So my long silence in this weblog might be a taste of things to come...

Freedom of speech and freedom of press aren't the only things that will go out the window when the Protection of Information Bill comes into effect. It will also seriously hamper (or rather, defeat) attempts to hold the ANC and its members accountable for their actions. In fact it will make it virtually impossible for anyone, from the Public Protectorate to the Human Rights Commission to the Directorate of Public Proscecution, to adequately respond to any lawbreaking committed by the ruling party of its top figures. All the ANC has to do, as soon as embarrassing questions are asked or condemning evidence surfaces, is to declare the Bill applicable to whatever issue is being raised, and the whole thing will immediately disappear behind a screens of secrecy, not only safely out of view of the public, but also out of reach of any judicial representative, right up to the high court itself. How convenient.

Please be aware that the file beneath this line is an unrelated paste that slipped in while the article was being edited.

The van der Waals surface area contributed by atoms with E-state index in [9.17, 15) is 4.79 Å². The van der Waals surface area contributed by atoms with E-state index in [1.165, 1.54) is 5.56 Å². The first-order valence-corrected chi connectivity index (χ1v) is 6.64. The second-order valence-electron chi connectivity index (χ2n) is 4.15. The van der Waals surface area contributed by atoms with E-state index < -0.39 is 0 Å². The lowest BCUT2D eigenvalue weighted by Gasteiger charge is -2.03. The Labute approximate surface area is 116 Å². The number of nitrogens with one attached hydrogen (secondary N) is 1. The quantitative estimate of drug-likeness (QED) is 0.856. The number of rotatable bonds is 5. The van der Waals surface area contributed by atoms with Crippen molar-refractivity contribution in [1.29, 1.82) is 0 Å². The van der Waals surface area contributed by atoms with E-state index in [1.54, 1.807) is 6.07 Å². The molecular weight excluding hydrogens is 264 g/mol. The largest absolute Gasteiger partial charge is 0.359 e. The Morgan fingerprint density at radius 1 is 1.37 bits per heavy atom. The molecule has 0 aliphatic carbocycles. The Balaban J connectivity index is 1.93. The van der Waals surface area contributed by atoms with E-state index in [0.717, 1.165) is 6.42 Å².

Maybe it's time we all learned Chinese...